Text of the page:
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Oil refinery site may be home to ancient relics

Land sale may threaten archaeological artefacts in Arizona.


Plans to build the first oil refinery in the United States for nearly 30 years are heading for trouble over claims that the intended site may harbour important Native American archaeology.

Building site: the Gila River valley could house the first US oil refinery to be built for decades. Credit: R. DALTON

The site is in the Gila River valley in Yuma county, Arizona, and is part of 22,600 hectares currently owned by the US Bureau of Reclamation. The region served as a major route across the Sonora Desert for centuries before the railroads were built.

Archaeological surveys have identified lots of finds in the valley — from rock paintings to former dwelling locations — that might help answer intriguing questions about life in an environmentally lush desert passage. “Archaeologists have long been interested in the valley,” says Jeffrey Altschul, an archaeologist at Statistical Research, a Tucson-based consultancy.

The reclamation bureau is in the process of transferring the 22,600 hectares to the Wellton-Mohawk Irrigation and Drainage District. The district then plans to sell 1,200 hectares of it to Phoenix-based Arizona Clean Fuels, for construction of the $2.5-billion oil refinery.

No archaeological sites have been identified on the proposed site for the refinery, officials say, because it hasn't been surveyed yet.

As required by law, the bureau hires archaeologists to examine public land that is going to be sold or transferred, to ensure that important sites are charted for protection. But the irrigation district has pushed to speed up the deal before archaeological studies are complete so that it can sell the land for the refinery.

Given the high financial stakes and Arizona's history of building over archaeological sites, community watchdog groups and Native American tribes are expressing concerns about the plan. “People need to take a hard look at what is going on,” says Steve Brittle, who runs Don't Waste Arizona, a Phoenix-based environmental group.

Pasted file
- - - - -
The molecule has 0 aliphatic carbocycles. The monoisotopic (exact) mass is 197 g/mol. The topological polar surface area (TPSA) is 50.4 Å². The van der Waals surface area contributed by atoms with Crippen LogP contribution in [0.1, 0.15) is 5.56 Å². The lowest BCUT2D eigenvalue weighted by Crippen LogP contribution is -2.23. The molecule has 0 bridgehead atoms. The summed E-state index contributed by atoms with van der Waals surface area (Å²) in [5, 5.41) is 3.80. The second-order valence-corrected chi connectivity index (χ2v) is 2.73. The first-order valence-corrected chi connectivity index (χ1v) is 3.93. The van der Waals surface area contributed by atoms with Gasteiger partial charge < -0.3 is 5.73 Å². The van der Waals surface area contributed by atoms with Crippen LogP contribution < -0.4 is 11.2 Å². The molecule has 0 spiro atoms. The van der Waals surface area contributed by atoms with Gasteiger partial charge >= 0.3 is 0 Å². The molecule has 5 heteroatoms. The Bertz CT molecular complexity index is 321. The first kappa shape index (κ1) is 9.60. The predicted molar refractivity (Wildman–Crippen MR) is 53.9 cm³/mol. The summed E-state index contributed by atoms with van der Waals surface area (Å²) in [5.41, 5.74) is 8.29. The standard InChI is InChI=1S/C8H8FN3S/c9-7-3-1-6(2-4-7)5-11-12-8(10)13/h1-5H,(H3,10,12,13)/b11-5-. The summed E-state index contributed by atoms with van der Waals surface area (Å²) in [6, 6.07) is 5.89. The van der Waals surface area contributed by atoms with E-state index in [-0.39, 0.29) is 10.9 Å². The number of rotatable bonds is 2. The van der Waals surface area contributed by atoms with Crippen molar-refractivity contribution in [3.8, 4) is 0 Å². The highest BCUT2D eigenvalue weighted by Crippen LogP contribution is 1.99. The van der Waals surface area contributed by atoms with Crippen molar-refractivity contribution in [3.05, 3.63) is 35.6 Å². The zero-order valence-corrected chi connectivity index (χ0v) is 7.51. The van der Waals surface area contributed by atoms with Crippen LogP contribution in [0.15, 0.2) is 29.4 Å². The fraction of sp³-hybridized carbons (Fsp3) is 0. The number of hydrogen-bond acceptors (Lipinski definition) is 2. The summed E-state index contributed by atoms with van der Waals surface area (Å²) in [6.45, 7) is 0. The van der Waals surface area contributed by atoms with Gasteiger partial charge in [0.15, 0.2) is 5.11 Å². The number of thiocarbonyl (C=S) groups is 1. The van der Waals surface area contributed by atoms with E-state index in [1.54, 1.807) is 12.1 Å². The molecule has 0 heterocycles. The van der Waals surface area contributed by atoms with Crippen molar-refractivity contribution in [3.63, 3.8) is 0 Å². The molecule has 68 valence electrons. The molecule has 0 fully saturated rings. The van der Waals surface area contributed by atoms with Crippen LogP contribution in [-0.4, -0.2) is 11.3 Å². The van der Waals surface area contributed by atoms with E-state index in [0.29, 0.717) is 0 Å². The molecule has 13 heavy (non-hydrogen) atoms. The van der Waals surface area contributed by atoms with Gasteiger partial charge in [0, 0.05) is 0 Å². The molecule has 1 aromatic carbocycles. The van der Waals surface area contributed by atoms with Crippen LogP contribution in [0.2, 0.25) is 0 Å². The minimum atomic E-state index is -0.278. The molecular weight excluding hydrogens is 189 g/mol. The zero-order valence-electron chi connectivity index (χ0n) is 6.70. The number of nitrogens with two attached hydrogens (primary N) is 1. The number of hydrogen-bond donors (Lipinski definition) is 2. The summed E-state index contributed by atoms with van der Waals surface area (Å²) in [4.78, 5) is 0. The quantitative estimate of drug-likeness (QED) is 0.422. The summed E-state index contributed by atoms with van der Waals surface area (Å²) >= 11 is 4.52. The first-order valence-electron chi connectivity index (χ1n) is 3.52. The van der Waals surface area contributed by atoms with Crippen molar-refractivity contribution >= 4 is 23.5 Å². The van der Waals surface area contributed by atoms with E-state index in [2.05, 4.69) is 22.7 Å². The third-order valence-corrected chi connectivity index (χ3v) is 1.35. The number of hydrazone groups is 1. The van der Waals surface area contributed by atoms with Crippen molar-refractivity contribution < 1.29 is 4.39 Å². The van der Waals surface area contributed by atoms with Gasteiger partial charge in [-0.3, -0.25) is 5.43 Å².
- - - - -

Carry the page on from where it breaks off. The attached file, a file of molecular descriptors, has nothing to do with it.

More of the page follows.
Brittle and other critics fear that the bureau may buckle under commercial and political pressure, and transfer the land too quickly. Bureau officials in Yuma and Washington say that they are following all legal requirements, and will continue to do so.

The handling of the site could set a precedent for other sell-offs, as the bureau seeks to dispose of several sites in the western United States. The Gila River transfer is one of about 16 currently being undertaken by the bureau — and the first known to contain important archaeological remains.

Archaeological studies are now just getting under way on a larger land transfer of 33,200 hectares of the Humboldt River basin in northern Nevada, for example. Initial analysis indicates that these lands may also include significant archaeological sites.

The bureau will release a more comprehensive analysis of the Arizona site early next year. Native American tribes pushed for a more in-depth investigation after claiming that a 2002 government study wasn't sufficiently comprehensive.

But irrigation-board officials are becoming frustrated with the length of time taken to do the studies, and they are considering giving up on their plans for some of the archaeologically sensitive lands, so that they can secure the sale of the refinery tract.

This week in Yuma, the county government was expected to take the first step towards granting permission for the refinery project, which is also expected to draw opposition on environmental grounds.


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Arizona Clean Fuels

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Dalton, R. Oil refinery site may be home to ancient relics. Nature 432, 790 (2004).

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